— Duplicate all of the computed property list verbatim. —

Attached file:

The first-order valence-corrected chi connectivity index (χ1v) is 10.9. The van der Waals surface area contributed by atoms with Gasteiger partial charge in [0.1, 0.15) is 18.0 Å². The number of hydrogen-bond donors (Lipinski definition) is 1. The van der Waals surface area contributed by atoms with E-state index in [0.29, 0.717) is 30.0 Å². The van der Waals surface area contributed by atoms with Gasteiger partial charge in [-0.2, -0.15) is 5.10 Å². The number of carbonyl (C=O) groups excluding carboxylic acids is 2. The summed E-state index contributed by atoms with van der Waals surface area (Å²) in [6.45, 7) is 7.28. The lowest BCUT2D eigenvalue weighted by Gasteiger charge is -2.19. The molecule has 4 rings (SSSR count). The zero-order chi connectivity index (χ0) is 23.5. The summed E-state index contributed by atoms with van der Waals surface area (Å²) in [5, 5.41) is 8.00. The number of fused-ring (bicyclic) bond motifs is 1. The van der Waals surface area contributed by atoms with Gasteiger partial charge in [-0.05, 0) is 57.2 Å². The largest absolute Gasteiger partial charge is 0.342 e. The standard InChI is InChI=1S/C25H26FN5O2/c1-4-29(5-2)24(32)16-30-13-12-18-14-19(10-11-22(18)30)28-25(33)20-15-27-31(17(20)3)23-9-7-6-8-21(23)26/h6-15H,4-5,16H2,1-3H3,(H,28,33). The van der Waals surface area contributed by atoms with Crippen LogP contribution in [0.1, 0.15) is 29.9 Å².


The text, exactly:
The first-order valence-corrected chi connectivity index (χ1v) is 10.9. The van der Waals surface area contributed by atoms with Gasteiger partial charge in [0.1, 0.15) is 18.0 Å². The number of hydrogen-bond donors (Lipinski definition) is 1. The van der Waals surface area contributed by atoms with E-state index in [0.29, 0.717) is 30.0 Å². The van der Waals surface area contributed by atoms with Gasteiger partial charge in [-0.2, -0.15) is 5.10 Å². The number of carbonyl (C=O) groups excluding carboxylic acids is 2. The summed E-state index contributed by atoms with van der Waals surface area (Å²) in [6.45, 7) is 7.28. The lowest BCUT2D eigenvalue weighted by Gasteiger charge is -2.19. The molecule has 4 rings (SSSR count). The zero-order chi connectivity index (χ0) is 23.5. The summed E-state index contributed by atoms with van der Waals surface area (Å²) in [5, 5.41) is 8.00. The number of fused-ring (bicyclic) bond motifs is 1. The van der Waals surface area contributed by atoms with Gasteiger partial charge in [-0.05, 0) is 57.2 Å². The largest absolute Gasteiger partial charge is 0.342 e. The standard InChI is InChI=1S/C25H26FN5O2/c1-4-29(5-2)24(32)16-30-13-12-18-14-19(10-11-22(18)30)28-25(33)20-15-27-31(17(20)3)23-9-7-6-8-21(23)26/h6-15H,4-5,16H2,1-3H3,(H,28,33). The van der Waals surface area contributed by atoms with Crippen LogP contribution in [0.1, 0.15) is 29.9 Å².